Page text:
Stages of reverse osmosis systems
The reverse osmosis system is easy and simple, and it consists of a group of tubes that bear high pressures and contains reverse osmosis membranes, which carry out the process of separating water ions as a result of water pressure by means of a pump.
The process results in two water flow, the first is the produced water with low salts that do not exceed 4% of the salts of the feed water. As for the second flow, it has a high salt concentration, which is generally thrown and sometimes re-entered to the beginning of the system and to pass in a second stage of the membranes, which allows raising the efficiency of the system and its production capacity.
The main consideration for designing an industrial reverse osmosis system is to determine the quantity and quality of water required, which ensures a successful design that matches the requirements of the end-user.
The industrial reverse osmosis system consists of three main stages:
- Treatment or desalination stage
- Post-Treatment Or Adjustment
1 – Initial or pre-treatment stage:
The components of this stage are chosen very carefully, and they play an important role in preventing the later stage from serious damage that costs a lot of effort and money.
This stage aims to reduce the possibility of corruption, calcification and dissolution of the osmosis membranes during operating periods, and most membrane manufacturers, through scientific publications or computer programs, rationalize the designer to the requirements of primary treatment and determine the types of chemicals to be used, all based on detailed chemical analyzes of samples of raw water.
It should be noted here that Ground Water is usually characterized by stability in components and temperature, and this is useful in an initial treatment that is less expensive and complex than that which will be used with surface water, which is undergoing clear changes with the change of climatic seasons and natural factors.
Silt Density Index is the method that will determine the number of particles in the feed water and therefore the means to be used in the initial treatment such as clarification, filtration, or addition of polymer materials.
And because the after-treatment unit will result in a stream containing a high salt concentration that is separated by membranes, the solvent materials for salts such as Calcium Carbonate CaCO3 – Calcium Sulfite CaSo4 – Barium Sulfite BaSo4 – Silica SiO2 must be taken into consideration as the System Designer depends on the procedures next:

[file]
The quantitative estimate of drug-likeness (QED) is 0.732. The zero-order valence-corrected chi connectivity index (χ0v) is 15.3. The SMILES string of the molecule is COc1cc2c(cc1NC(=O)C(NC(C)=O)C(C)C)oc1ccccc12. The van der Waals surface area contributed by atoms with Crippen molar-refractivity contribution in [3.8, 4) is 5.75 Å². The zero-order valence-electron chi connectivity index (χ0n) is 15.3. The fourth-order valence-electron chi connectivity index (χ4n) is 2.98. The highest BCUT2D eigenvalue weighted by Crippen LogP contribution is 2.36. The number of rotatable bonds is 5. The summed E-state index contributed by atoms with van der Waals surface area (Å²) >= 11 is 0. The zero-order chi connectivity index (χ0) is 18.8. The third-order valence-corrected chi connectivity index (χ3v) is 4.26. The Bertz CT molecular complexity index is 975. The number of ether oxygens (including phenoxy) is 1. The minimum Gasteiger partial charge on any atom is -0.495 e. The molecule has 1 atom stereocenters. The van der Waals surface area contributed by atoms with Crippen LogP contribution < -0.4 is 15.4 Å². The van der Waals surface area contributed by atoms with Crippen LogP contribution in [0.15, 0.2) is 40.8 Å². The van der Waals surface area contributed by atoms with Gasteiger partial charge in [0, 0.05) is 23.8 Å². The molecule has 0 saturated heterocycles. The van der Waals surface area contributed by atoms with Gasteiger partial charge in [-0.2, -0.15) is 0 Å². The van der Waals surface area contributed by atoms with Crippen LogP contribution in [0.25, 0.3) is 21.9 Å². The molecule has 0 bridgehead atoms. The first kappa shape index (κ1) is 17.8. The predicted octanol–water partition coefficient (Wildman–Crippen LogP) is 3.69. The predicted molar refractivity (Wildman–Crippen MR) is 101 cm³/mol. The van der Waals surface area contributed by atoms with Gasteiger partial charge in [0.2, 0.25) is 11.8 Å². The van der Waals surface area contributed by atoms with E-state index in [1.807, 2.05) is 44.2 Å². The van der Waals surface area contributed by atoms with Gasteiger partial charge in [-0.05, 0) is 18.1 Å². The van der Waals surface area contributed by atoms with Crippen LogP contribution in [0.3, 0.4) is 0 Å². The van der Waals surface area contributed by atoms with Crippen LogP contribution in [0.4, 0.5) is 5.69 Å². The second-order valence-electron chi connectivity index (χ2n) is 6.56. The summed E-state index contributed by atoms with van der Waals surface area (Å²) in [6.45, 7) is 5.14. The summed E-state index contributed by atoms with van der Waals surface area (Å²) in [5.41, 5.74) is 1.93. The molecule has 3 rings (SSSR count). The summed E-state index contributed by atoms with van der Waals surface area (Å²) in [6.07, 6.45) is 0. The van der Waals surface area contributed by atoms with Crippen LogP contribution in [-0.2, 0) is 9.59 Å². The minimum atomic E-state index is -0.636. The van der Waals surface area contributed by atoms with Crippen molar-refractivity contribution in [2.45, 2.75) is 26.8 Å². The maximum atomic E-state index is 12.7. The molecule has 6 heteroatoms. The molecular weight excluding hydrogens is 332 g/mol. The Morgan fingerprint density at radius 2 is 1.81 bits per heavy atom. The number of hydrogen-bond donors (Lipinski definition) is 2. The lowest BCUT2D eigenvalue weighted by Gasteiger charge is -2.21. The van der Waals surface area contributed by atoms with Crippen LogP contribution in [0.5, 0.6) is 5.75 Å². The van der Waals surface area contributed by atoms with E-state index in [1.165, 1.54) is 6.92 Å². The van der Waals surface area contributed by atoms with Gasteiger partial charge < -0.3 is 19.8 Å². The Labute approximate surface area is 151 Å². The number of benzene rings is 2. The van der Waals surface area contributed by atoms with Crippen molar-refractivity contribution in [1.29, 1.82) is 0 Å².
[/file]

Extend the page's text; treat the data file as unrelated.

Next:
- Calcium removal by Softening Ion Exchange unit.
- Infusion or glaucoma of the following substances:
Acid and anti-scale together.
- Reducing the recovery rate.
Once again, we reiterate that the designer will choose the possibilities of the initial treatment based on the data of each project. Adding acid instead of the anti-calc may be an excellent option if you want to get rid of hydrogen sulfide gas as well, but this same option may be bad in another application because of the formation of Carbon dioxide, which requires the installation of an additional system to get rid of it, called Polishing Ion Exchange Unit, after the stage of treatment or desalination.
2 – The stage of treatment or desalination:
Film manufacturers at this stage have a major influence by determining the type and number of membranes used in the system.
The ideal flux rate is 15 gallons per square foot/day for surface water.
This percentage may change to other amounts if the feeding water is from sources such as groundwater, seawater, or wastewater.
After calculating the number of membranes, the required number of vessels will be determined. Most industrial systems use pressure vessels containing 6 membranes, but pressure pipes containing between 3 and 7 membranes can be used.